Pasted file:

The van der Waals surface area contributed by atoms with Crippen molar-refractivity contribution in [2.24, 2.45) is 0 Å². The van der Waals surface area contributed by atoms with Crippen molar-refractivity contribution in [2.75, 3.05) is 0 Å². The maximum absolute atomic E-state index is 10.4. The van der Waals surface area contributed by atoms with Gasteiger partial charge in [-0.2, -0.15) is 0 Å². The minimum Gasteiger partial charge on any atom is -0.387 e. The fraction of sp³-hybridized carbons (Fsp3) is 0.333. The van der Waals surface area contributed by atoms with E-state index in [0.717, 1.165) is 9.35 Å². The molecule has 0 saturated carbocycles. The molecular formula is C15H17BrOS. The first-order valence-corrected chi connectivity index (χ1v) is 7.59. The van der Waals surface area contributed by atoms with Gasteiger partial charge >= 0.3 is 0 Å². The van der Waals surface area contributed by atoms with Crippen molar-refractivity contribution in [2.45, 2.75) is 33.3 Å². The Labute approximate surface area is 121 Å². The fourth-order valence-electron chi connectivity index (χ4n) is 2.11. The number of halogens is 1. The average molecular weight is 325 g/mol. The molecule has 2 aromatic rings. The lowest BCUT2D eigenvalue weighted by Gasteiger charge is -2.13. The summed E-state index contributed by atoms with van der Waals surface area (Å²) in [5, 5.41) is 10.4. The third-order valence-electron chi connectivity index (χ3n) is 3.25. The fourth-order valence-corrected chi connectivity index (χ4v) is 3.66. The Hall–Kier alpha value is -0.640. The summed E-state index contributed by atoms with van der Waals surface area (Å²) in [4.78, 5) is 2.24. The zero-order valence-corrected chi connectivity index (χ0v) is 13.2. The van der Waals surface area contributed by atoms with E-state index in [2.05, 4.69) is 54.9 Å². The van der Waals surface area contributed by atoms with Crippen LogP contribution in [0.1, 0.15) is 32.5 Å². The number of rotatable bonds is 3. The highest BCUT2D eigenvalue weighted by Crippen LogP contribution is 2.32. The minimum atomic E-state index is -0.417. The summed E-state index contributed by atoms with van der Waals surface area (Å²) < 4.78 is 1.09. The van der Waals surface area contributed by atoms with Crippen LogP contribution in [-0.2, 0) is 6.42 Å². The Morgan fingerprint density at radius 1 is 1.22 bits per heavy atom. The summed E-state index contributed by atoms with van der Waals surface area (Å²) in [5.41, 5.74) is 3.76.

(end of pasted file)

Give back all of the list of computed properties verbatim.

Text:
The van der Waals surface area contributed by atoms with Crippen molar-refractivity contribution in [2.24, 2.45) is 0 Å². The van der Waals surface area contributed by atoms with Crippen molar-refractivity contribution in [2.75, 3.05) is 0 Å². The maximum absolute atomic E-state index is 10.4. The van der Waals surface area contributed by atoms with Gasteiger partial charge in [-0.2, -0.15) is 0 Å². The minimum Gasteiger partial charge on any atom is -0.387 e. The fraction of sp³-hybridized carbons (Fsp3) is 0.333. The van der Waals surface area contributed by atoms with E-state index in [0.717, 1.165) is 9.35 Å². The molecule has 0 saturated carbocycles. The molecular formula is C15H17BrOS. The first-order valence-corrected chi connectivity index (χ1v) is 7.59. The van der Waals surface area contributed by atoms with Gasteiger partial charge >= 0.3 is 0 Å². The van der Waals surface area contributed by atoms with Crippen molar-refractivity contribution in [2.45, 2.75) is 33.3 Å². The Labute approximate surface area is 121 Å². The fourth-order valence-electron chi connectivity index (χ4n) is 2.11. The number of halogens is 1. The average molecular weight is 325 g/mol. The molecule has 2 aromatic rings. The lowest BCUT2D eigenvalue weighted by Gasteiger charge is -2.13. The summed E-state index contributed by atoms with van der Waals surface area (Å²) in [5, 5.41) is 10.4. The third-order valence-electron chi connectivity index (χ3n) is 3.25. The fourth-order valence-corrected chi connectivity index (χ4v) is 3.66. The Hall–Kier alpha value is -0.640. The summed E-state index contributed by atoms with van der Waals surface area (Å²) in [4.78, 5) is 2.24. The zero-order valence-corrected chi connectivity index (χ0v) is 13.2. The van der Waals surface area contributed by atoms with E-state index in [2.05, 4.69) is 54.9 Å². The van der Waals surface area contributed by atoms with Crippen LogP contribution in [0.1, 0.15) is 32.5 Å². The number of rotatable bonds is 3. The highest BCUT2D eigenvalue weighted by Crippen LogP contribution is 2.32. The minimum atomic E-state index is -0.417. The summed E-state index contributed by atoms with van der Waals surface area (Å²) < 4.78 is 1.09. The van der Waals surface area contributed by atoms with Crippen LogP contribution in [-0.2, 0) is 6.42 Å². The Morgan fingerprint density at radius 1 is 1.22 bits per heavy atom. The summed E-state index contributed by atoms with van der Waals surface area (Å²) in [5.41, 5.74) is 3.76.